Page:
Abstract: The global nuclear order has been built around the Treaty on the Non-Proliferation of Nuclear Weapons (NPT), primarily aimed at addressing the challenges of nuclear non-proliferation. In the last two decades, this order has faced growing challenges from the demands of emerging nuclear powers which it has been unable to meet effectively. These powers have either been outside the order, like India, Israel and Pakistan, or withdrawn from it, like North Korea, or could leave in future due to arguably compelling security concerns, like Iran, Japan and South Korea. These nations and the challenges they pose to the global nuclear order are mostly considered unique and are treated as exceptional. This paper examines the case of India which has found partial acceptance into the extant order from being a pariah nuclear state outside the NPT to a de facto nuclear weapon state designated by the US–India civil nuclear cooperation pact of 2008. It explicates the ongoing process of its integration into the order, underlining why this task remains daunting. Other than factors unique to India, the case of its rise in the global nuclear order captures the structural shortcomings of the extant order. While these underlying shortcomings remain, new nuclear powers, with or without support from the established ones, are likely to challenge the order in future.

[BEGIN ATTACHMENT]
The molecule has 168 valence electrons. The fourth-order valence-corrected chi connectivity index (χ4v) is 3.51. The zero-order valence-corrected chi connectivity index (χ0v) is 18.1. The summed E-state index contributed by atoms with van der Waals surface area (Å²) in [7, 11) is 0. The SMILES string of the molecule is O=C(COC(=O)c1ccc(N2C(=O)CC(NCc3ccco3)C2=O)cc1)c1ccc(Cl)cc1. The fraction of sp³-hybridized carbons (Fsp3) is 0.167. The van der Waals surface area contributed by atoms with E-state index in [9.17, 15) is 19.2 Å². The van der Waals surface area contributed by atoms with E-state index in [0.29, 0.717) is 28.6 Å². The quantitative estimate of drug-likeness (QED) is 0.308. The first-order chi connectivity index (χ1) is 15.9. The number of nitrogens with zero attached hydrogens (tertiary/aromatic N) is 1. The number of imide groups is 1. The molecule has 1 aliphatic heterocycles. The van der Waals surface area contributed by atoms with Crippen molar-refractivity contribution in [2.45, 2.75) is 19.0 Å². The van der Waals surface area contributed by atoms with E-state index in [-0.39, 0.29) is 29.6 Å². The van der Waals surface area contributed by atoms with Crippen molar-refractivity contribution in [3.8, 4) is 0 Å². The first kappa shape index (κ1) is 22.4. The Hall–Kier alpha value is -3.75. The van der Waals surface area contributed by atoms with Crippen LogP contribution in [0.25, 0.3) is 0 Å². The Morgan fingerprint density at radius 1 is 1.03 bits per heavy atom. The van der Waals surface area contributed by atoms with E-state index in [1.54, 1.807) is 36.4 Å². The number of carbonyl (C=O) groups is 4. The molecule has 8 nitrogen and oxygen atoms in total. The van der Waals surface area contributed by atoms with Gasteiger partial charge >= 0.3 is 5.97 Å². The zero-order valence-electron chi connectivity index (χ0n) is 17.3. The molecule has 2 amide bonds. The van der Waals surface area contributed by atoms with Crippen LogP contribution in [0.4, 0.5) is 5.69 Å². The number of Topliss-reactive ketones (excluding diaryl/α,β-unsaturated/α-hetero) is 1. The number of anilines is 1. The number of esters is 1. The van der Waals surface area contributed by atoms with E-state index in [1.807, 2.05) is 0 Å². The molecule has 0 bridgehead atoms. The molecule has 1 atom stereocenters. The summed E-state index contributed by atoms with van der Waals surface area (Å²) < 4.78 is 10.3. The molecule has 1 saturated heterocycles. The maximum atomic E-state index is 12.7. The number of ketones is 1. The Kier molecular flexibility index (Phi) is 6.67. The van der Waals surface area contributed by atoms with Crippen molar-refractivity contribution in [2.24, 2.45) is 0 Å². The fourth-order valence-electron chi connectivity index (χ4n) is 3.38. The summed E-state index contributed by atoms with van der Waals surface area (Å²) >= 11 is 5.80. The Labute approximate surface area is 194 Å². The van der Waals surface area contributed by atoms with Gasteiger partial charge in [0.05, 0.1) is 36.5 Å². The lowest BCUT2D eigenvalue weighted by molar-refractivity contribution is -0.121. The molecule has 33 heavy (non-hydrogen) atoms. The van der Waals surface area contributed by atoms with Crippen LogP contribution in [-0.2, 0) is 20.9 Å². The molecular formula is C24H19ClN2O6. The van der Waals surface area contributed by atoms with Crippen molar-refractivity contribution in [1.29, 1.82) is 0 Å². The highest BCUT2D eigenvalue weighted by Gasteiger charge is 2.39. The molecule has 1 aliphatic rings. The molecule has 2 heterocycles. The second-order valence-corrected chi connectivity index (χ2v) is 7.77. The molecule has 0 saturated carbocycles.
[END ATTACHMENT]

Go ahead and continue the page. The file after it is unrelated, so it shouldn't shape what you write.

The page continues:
Assessing Turkey’s changing conflict management role after the Cold War: actorness, approaches and tools
By: Emel Parlar Dal, Ali Murat Kurşun